Where to go in Lapland
Make the most of your time
Spanning the far north of three countries, wherever you choose to explore across Lapland’s otherworldly Arctic reaches will combine unforgettable nature with unique human imprints. The fascinating Sámi culture – a living history of reindeer husbandry and local craftsmanship that defies country borders – vies with unparalleled wilderness lit by either unending summer sun or auroral winter darkness. Lapland is a place of superior hiking, cycling, canoeing, kayaking, wildlife watching and snow sports; where you choose to do this depends largely on the amount of sun, snow, and indeed daylight that the time of year allows, far more than any geographical location. See our map to help you decide where to go in Lapland.
People can be reticent about cross-country skiing because it’s all about using your own steam, so if you’ve never done it before the assumption is you won’t be able to get around. Not true. It’s actually pretty easy to pick up once you find your stride and it’s like a religion in Lapland, so it gives you a real insight into local life with paths criss-crossing incredible places that you couldn’t access by road.
It’s debatable who enjoys sledding more – the driver or the dogs. The huskies’ excitement will no doubt add to your own; after a short lesson you’ll be in charge or your own four-legged team, harnessing them before mushing through frozen, Christmas-card scenery with just the sound of paws on snow and swishing sleigh runners. Magical.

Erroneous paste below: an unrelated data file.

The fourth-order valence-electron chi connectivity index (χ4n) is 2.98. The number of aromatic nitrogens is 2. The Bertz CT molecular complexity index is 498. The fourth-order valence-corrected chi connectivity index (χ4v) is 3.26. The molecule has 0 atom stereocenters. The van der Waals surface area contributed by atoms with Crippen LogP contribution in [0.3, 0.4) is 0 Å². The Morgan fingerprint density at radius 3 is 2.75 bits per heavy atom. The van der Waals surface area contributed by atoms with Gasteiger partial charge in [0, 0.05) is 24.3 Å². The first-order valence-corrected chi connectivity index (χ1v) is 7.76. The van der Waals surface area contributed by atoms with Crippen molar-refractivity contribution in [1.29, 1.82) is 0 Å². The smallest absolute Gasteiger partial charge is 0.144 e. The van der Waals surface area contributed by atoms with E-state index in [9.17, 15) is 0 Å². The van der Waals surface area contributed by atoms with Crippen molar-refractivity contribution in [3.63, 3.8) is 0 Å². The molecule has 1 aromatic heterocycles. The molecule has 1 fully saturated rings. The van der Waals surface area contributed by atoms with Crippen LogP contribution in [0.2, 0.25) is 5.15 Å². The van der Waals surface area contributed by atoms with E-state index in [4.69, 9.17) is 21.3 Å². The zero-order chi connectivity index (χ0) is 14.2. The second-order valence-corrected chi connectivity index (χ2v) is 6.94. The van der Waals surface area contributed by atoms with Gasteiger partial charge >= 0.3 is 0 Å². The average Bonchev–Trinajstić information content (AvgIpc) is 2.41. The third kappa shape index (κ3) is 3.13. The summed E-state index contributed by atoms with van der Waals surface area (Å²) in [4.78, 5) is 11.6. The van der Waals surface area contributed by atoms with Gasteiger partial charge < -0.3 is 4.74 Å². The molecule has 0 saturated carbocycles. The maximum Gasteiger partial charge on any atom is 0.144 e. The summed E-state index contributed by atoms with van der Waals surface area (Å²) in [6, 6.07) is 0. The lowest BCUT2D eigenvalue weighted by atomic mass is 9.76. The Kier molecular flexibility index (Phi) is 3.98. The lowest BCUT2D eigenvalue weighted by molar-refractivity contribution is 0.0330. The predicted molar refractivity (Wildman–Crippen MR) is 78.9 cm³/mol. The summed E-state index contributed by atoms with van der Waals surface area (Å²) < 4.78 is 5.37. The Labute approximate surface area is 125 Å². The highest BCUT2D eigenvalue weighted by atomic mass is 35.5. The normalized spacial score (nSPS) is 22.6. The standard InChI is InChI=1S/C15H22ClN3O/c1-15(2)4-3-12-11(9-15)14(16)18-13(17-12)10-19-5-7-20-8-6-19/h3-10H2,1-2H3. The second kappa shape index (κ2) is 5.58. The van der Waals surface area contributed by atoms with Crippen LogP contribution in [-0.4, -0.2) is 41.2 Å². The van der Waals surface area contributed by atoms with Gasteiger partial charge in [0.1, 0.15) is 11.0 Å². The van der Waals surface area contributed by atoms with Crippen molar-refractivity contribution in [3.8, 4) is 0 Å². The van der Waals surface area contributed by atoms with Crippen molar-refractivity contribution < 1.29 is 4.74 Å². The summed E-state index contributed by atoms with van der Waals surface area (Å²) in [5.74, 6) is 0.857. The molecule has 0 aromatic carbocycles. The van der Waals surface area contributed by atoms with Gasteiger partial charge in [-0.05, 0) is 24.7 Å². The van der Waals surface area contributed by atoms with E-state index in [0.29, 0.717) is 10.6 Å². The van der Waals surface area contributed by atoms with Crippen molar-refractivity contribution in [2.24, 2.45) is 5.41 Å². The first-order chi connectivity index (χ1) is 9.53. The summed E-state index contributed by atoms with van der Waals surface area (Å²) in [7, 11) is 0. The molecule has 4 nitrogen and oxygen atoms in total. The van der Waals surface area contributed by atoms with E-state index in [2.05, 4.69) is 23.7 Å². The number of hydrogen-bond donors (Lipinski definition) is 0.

Despite being Finland’s largest municipality, Inari has a population of less than 7,000 – including many native Sámi. Much of the region is covered by national parks and designated wilderness areas. Winter sports include downhill and cross-country skiing, husky and reindeer sledding – while in summer the landscape is a glorious backdrop for hiking, canoeing, mountain biking and fishing.
A small pocket of Sámi history, ‘development’ in Jokkmokk equates to a church, ramshackle wooden houses and shops, and the Samernas Folkhogskola, the only college in Sweden that teaches the Sámi language alongside lessons in handicrafts, reindeer husbandry and ecology. The Sámi capital, it’s steeped in traditional culture and pivotal to their parliament, but wonderfully unassuming too.
Kiruna’s considered a Swedish Lapland must-see, although there’s not that much to do or see there. It’s lifeblood is the whopping great iron-ore mine that it sits on, but look past the network of sidings, slag heaps and ore-works and you’ll still find a winter wilderness ripe for exciting activities – Sweden’s highest mountain, Kebnekaise is nearby, as is the famed Ice Hotel at Jukkasjarvi.
Stockholm may have a larger island retinue but Lulea's 'mere' 1,700 offer seclusion far from the capital's tourist throngs and R&R-ing city slickers. In summer, islands like Sandon, Junkon and Kluntarna have mainland ferry links, otherwise get paddling! Forage or fish; camp wild or cosy up in a clapboard cottage; swim or kayak; watch birds, or just hang with the fishing folk on Hinderson.